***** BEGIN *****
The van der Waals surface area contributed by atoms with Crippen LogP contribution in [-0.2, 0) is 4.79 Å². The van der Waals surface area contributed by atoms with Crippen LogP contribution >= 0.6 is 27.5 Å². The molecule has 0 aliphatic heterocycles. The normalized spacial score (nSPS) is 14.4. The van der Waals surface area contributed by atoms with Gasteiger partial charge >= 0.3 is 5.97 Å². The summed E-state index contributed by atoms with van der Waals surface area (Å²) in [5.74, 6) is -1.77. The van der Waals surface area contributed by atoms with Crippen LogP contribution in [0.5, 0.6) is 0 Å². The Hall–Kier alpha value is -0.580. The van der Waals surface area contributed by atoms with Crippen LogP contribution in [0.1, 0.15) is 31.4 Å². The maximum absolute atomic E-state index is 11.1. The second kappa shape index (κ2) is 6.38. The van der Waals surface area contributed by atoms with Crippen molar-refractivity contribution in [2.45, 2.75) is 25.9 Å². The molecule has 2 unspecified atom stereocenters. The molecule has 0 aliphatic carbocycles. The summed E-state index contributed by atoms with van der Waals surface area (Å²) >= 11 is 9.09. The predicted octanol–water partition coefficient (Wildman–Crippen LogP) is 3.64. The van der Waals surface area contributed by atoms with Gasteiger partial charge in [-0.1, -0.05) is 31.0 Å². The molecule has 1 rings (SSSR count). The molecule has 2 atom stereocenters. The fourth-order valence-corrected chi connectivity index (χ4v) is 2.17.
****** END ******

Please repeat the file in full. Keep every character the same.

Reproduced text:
The van der Waals surface area contributed by atoms with Crippen LogP contribution in [-0.2, 0) is 4.79 Å². The van der Waals surface area contributed by atoms with Crippen LogP contribution >= 0.6 is 27.5 Å². The molecule has 0 aliphatic heterocycles. The normalized spacial score (nSPS) is 14.4. The van der Waals surface area contributed by atoms with Gasteiger partial charge >= 0.3 is 5.97 Å². The summed E-state index contributed by atoms with van der Waals surface area (Å²) in [5.74, 6) is -1.77. The van der Waals surface area contributed by atoms with Crippen LogP contribution in [0.5, 0.6) is 0 Å². The Hall–Kier alpha value is -0.580. The van der Waals surface area contributed by atoms with Crippen LogP contribution in [0.1, 0.15) is 31.4 Å². The maximum absolute atomic E-state index is 11.1. The second kappa shape index (κ2) is 6.38. The van der Waals surface area contributed by atoms with Crippen molar-refractivity contribution in [2.45, 2.75) is 25.9 Å². The molecule has 2 unspecified atom stereocenters. The molecule has 0 aliphatic carbocycles. The summed E-state index contributed by atoms with van der Waals surface area (Å²) >= 11 is 9.09. The predicted octanol–water partition coefficient (Wildman–Crippen LogP) is 3.64. The van der Waals surface area contributed by atoms with Gasteiger partial charge in [-0.1, -0.05) is 31.0 Å². The molecule has 1 rings (SSSR count). The molecule has 2 atom stereocenters. The fourth-order valence-corrected chi connectivity index (χ4v) is 2.17.